In addition to practicing her own performance, Carguilo advises new baristas to supplement their own methods by watching older WBC routines online. “Don’t try and copy what other people have done, but think about what in their presentation was compelling and use that to inspire the message you want to craft.”
It is therefore no surprise that her favorite competition category is ‘The Signature Beverage’—the greatest opportunity to demonstrate personal creativity and the keenness of one’s palate. Carguilo’s specialty drink this year has quite the origin story of its own. It revolves around the concept of underwater fermentation, and was inspired by a tasting from El Salvador producer, Aida Batlle.
Carguilo’s concoction incorporates unique ingredients with a chemist’s precision: “To emulate the flavors of green coffee soaking in that water, I use homemade plum nectar and jasmine green tea. Then I add a little vinegar and carbonated water (because vinegar and carbon dioxide are byproducts of fermentation), and top that off with the espresso from the Los Alpes farm in El Salvador.”
Other signature drinks in the past have incorporated flavors like mango, pistachio, orange, and even egg. Phillips expressed a personal preference for specialty drinks that stay simple in terms of ingredients, but are nevertheless thought provoking.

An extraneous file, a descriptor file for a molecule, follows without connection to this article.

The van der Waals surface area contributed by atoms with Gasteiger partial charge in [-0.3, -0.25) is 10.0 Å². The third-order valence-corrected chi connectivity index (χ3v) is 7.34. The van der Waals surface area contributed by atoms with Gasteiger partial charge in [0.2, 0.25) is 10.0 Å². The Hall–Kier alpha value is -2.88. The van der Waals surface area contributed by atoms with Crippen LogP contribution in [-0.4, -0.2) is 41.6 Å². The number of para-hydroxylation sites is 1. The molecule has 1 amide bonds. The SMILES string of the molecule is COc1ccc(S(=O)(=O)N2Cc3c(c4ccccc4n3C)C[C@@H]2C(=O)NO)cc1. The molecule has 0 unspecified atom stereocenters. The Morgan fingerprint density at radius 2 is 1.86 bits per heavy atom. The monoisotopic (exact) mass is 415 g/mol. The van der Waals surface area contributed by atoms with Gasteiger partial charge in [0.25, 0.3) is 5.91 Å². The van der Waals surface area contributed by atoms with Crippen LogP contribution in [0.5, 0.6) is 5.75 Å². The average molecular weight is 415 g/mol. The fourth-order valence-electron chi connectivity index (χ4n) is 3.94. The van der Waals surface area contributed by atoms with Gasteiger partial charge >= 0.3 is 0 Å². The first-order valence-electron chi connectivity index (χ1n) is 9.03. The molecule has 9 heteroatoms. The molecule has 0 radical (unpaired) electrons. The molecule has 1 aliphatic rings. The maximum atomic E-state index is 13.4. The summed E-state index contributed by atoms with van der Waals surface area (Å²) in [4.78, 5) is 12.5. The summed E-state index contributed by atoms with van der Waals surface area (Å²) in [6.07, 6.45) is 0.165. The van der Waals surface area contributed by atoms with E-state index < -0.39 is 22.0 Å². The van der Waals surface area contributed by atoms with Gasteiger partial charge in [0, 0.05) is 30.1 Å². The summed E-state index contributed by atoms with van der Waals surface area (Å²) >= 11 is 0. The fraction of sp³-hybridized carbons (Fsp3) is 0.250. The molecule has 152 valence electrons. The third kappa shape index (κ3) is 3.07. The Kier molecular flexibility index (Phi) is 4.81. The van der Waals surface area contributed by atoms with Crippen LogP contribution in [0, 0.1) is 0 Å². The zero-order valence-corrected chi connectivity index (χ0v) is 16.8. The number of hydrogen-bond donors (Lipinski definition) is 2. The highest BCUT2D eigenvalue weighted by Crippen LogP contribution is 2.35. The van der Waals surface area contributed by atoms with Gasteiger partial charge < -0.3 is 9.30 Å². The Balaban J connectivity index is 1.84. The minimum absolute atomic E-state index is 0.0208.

Crafting the perfect espresso and cappuccino is a challenge that is equally as nuanced. Phillips explains that cappuccinos must take into account texture, balance, and sweetness. Carguilo adds, “a perfect cappuccino is a balance between espresso flavor and milky sweetness, with neither one over-dominating the other, kind of like best friends.”
However, being able to taste the difference between good coffee and great coffee is a skill that can take years to hone. And while the industry is teeming with descriptive lingo—caramel, grassy, baked, astringent, nutty—sometimes the best drinks evade verbalization.
“A perfect espresso is tough,” says Carguilo. “Those are few and far between but you’ll know it when you have one.”
According to Heilbrunn, Latte Art Championships have seen no shortage of “wow” moments either. Participating artists must perfect their skills in special extraction and rolling to create silky textures, colors, and consistencies that are optimal for the hand-pouring of rosette leafs, hearts, and tulips. Just last week at the Chicago Championships, a competitor from Hong Kong poured a swan. “One time someone poured an elephant… and some of the dragons I’ve seen were amazing,” adds Heilbrunn.
In all aspects of competitive coffee, the talent has become more impressive than ever, and crafting a drink has grown far beyond basic tricks of the trade. Even so, those who find their way into the art of brewing seldom look back. When it comes to competing in coffee, it’s important to temper the bitter with the sweet. Take Phillips’ advice: “Have fun, don’t stress, and be nice to people. You’ll get more out of it.”